Property Owners - What is a Septic System?
EPA Encourages Homeowners to Care for Their Septic Systems during SepticSmart Week Sept 23-27th
What is it?
Septic systems are wastewater treatment systems that collect, treat, and disperse wastewater generated by a home or business. The wastewater is treated and discharged to the soils rather than collected and transported to a wastewater treatment plant. The typical septic system consists of a septic tank and some kind of leachfield to disperse the wastewater into the ground.
The first point of treatment of a septic system is the SEPTIC TANK that is a buried, watertight container usually made of concrete, fiberglass or polyethylene. Its job is to hold the wastewater long enough for solids to settle to the bottom (forming sludge) and for the oil and grease to float to the top (as scum). The tank should have an EFFLUENT FILTER at the outlet to keep solids from leaving the tank and clogging the leachfield.
Many systems include a DISTRIBUTION BOX that splits the flows from the septic tank into multiple leach lines in the dispersal system.
The dispersal system or LEACHFIELD can be completely below the natural grade and consist of an absorption bed or trenches, be placed at-grade, or be a mound. Further treatment of the wastewater occurs as it flows into and through the soils.
If the leachfield is uphill of the septic tank, or if an at-grade or mound system is constructed, there typically will be a PUMP TANK to dose or pressurize the dispersal system.
There may be an advanced treatment system included with your system. They are called INNOVATIVE/ALTERNATIVE (I/A) systems and typically follow or replace the septic tank. These systems can treat the wastewater that allows for a smaller leachfield and reduced separations to groundwater tables and bedrock.
How Should You Maintain Your Septic System?
All of the components of a septic system should be maintained on a regular basis. Septic tanks should be checked and pumped when the solids or scum reach a certain volume of the tank. Septic tank effluent filters should be checked and cleaned on a regular basis (either once or twice a year for most households and filters). Distribution boxes should be checked and adjusted to maintain equal distribution. Pump tanks should be checked for solids build-up and control panel operation (including checking the alarm).
I/A systems typically require that a Maintenance Contract be in place between the homeowner and service provider. Depending on the I/A system, specific maintenance activities must be completed by the service provider.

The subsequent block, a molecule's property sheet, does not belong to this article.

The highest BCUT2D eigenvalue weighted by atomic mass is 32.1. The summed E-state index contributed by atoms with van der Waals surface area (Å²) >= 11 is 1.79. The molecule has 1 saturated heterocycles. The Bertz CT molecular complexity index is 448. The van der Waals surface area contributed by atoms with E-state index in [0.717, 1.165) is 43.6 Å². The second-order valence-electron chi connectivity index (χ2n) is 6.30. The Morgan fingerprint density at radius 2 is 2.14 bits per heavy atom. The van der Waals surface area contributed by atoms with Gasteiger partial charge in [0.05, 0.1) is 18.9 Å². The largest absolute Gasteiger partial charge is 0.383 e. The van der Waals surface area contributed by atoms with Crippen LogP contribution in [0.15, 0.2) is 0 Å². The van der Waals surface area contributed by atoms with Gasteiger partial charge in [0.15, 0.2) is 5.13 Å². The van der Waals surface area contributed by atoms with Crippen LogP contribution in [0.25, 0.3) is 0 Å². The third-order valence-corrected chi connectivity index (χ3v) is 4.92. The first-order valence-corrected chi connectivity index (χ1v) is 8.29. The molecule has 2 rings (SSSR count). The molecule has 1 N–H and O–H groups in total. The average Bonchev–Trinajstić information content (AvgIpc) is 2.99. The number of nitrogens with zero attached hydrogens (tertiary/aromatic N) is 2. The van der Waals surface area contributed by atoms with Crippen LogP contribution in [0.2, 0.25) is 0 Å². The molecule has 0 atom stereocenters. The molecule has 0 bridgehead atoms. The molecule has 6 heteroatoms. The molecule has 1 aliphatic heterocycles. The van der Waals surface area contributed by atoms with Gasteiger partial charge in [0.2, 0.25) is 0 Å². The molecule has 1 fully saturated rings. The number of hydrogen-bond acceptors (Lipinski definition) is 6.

How Should You Operate Your System? (click here to download the SepticSmart flyer)
- Use water efficiently – All of the water a household sends down its pipes winds up in its septic system. This means that the more water a household conserves, the less water enters the system. Efficient water use can improve the operation of a septic system and reduce the risk of failure.
- High-efficiency toilets – high efficiency toilets use 1.28 gallons of water or less per flush. Replace older models as a quick way to reduce flows.
- Faucet aerators and high-efficiency showerheads – these both reduce the amount of water flowing through the piping thus reducing flows.
- Washing machines – Select the proper load size, run only full loads of laundry, stagger loads over the week
- Consider purchasing ENERGY STARR appliances by visiting www.energystar.gov, or WaterSense labeled fixtures http://www.epa.gov/watersense/
- Take care at the drain – Toilets and kitchen sinks aren’t trash cans!
- Toilets - An easy rule of thumb is don’t flush anything besides human waste and toilet paper. Never flush - feminine hygiene products, diapers, cigarette butts, coffee grounds, cat litter, household chemicals, pharmaceuticals.
- Sinks – Avoid chemical drain openers for clogged drains. Instead use boiling water or a drain snake. Never pour paints (including Latex), solvents, or large volumes of toxic cleaners down the drain. Eliminate or limit the use of a garbage disposal, which will significantly reduce the amount of solids entering the tank.
- Maintain your leachfield – Here are a few things you should do:
- Never park or drive on your leachfield.
- Plant trees the appropriate distance from your leachfield to keep roots from growing into your septic system
- Keep roof drains, sump pumps, and other rainwater drainage systems away from your leachfield
Failure Symptoms and Causes
- Failure Symptoms - Call a septic professional if you notice any of the following:
- Wastewater backing up into household drains.
- Bright green, spongy grass on the leachfield, even during dry weather.
- Pooling water or muddy soil around your septic system or in your basement.
- A strong odor around the septic tank and leachfield. (Sometimes odors can be detected from the plumbing vents. This may be a nuisance, but not always a sign of a malfunctioning system.)
- Failure Causes – Septic system failures may be caused by a number of activities including: pouring chemicals down sinks or toilets; excessive water use; failure to provide proper maintenance; emptying into the system hot tubs and spas; use of garbage disposals; and improper design or installation of the system. The leachfield may clog over time, so it may also be at the end of its useful life.
Regional Office Permits
Permit conditions and the importance of complying with permit conditions
U.S. EPA SepticSmart Website for Homeowners: http://water.epa.gov/infrastructure/septic/septicsmart.cfm
Excellent 5-minute video on septic systems – “It’s All Connected”: http://www.ewashtenaw.org/government/departments/environmental_health/recycling_home_toxics/green_media/septic_video
Animated Interactive Model of how a septic system works http://www.gbra.org/septic.swf